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Europe Gas Futures May Hit €20/MWh Amid High Inventory

European natural gas futures may drop from €50 to €20/MWh amid high inventory and speculative interest.

By Barry Stearns

6/10, 07:59 EDT

Key Takeaway

  • European natural gas futures may drop to €20/MWh due to high hedge fund positions and elevated inventory levels.
  • Global LNG prices face volatility from summer weather, potential hurricanes, and resumed supply flows, impacting Europe’s gas market.
  • Political risks in Europe are priced in but contained; ECB's recent rate cut signals cautious monetary easing amid persistent inflation.

Potential Price Drop

European natural gas futures, currently hovering around €50 per megawatt-hour, may potentially drop toward €20, a key support level prior to 2021. Bloomberg Intelligence analysis suggests that the recent low of €22.32/MWh in February hints at a possible return to this lower range. This potential downturn is driven by several factors, including high net-long positions by hedge funds in Dutch TTF natural gas futures, which have reached their highest level in over two years. This surge in speculative interest raises concerns about potential liquidation, which could push prices below €20 per megawatt-hour.

Mike McGlone and Eddie van der Walt from Bloomberg Intelligence highlight the global competition for LNG cargoes from countries like India, Argentina, and Japan, which has pushed prices higher. However, Europe faces high inventory levels, with facilities already more than 70% full early in the refilling period. In 20 years of data, only the pandemic-affected year of 2020 saw more gas in storage at this point of the year. This situation puts TTF contracts for autumn delivery at particular risk.

Global LNG Market Dynamics

Global prices of liquefied natural gas (LNG) may find some support as traders shift focus to summer weather and potential hurricanes. Gas benchmarks in both Europe and Asia have slipped by nearly 10% over the past week, partly due to some supply fixes. Norwegian flows resumed following an unplanned outage, and LNG outages in Brunei and Australia were recently resolved. However, the outlook for hotter weather in China and Japan, the two biggest LNG importers, could increase gas needs in an early start to summer. This risks taking more fuel away from Europe, where LNG deliveries are at roughly the lowest level since early 2022.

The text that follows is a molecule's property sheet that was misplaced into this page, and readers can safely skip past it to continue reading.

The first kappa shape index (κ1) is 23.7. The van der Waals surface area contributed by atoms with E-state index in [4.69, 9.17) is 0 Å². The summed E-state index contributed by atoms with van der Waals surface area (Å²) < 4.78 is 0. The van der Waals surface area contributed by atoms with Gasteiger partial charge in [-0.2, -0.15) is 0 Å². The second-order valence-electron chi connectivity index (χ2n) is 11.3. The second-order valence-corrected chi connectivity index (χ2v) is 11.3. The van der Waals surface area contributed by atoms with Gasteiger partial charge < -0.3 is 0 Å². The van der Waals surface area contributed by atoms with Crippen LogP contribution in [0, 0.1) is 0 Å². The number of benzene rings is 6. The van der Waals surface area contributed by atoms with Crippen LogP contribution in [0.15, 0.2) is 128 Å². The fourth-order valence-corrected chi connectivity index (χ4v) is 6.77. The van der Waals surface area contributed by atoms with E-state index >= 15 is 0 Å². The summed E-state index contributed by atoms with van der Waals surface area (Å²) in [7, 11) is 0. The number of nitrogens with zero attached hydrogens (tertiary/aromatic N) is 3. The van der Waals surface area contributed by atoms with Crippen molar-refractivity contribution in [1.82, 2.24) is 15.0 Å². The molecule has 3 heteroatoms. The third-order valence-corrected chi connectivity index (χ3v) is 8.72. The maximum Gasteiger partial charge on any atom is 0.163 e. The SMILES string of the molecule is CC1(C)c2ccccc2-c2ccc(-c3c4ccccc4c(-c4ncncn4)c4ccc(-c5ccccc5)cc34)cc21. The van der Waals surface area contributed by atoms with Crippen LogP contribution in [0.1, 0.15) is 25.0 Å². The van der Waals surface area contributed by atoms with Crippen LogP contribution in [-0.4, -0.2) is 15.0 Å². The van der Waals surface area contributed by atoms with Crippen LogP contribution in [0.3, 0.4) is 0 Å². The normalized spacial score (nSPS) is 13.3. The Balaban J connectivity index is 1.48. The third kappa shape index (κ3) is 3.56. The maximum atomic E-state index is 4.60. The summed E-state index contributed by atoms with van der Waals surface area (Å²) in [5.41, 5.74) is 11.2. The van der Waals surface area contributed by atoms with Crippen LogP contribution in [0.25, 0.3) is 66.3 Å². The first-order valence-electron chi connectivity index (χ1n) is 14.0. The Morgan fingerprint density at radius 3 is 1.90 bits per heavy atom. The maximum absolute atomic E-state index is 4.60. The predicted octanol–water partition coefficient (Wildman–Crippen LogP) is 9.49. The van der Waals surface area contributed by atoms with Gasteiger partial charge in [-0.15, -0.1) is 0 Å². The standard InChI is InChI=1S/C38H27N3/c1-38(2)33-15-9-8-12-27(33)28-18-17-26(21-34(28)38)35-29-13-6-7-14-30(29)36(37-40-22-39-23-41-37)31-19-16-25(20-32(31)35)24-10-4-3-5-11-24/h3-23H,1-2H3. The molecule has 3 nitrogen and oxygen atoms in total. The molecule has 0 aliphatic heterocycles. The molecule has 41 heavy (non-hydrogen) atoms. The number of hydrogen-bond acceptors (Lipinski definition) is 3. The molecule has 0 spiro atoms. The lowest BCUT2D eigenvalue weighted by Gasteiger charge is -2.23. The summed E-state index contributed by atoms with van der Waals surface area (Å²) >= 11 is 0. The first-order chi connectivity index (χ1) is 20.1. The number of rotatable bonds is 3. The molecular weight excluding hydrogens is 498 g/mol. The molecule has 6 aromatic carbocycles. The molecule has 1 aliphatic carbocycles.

The European gas futures market is already showing signs of these fears materializing. The premium of the 1Q 2025 contract over the 3Q 2024 contract has been shrinking, indicating a tightening market. With an active hurricane season threatening disruptions from the top LNG exporter, the US, this summer is at risk of greater volatility and higher prices.

Political Risks in Europe

Traders are pricing in a broad political risk premium after the European Parliament’s election results showed far-right parties gaining. However, historical responses from market vigilantes in Europe suggest that risks can be contained for now. For example, when Giorgia Meloni won in Italy in 2022, there were concerns about fiscal restraint and right-wing rule. Italian yields shot up that year due to these risks and the ECB tightening policy. However, fears dissipated as Meloni respected EU financial laws, and the government later watered down a bank windfall tax after markets were spooked.

Another example is the UK budget announcement by Liz Truss in 2022, which led to a bond market meltdown and forced the Bank of England to intervene. Truss’s plans focused on growing the economy at a time when the BOE was raising interest rates aggressively to tackle inflation. The plan was introduced without an independent forecast from the Office for Budget Responsibility, leading to market turmoil.

Currently, European central banks are looking to ease monetary policy in the face of sticky inflation and improving economies. The ECB recently cut interest rates for the first time in this cycle, albeit hawkishly, as services and wage price pressures persist. The ECB is largely expected to keep rates on hold this summer, with a 50% chance of a September cut. The political dust is expected to settle by then, although the complexity of European politics and their longer-term impact on markets remain.

Street Views

  • Mike McGlone and Eddie van der Walt, Bloomberg Intelligence (Bearish on European natural gas market):

    "The focus recently has been on the global picture, where competition for LNG cargoes from India, Argentina and Japan has pushed prices higher. Yet Europe faces high inventory levels, with facilities already more than 70% full early in the refilling period... putting TTF contracts for autumn delivery at particular risk."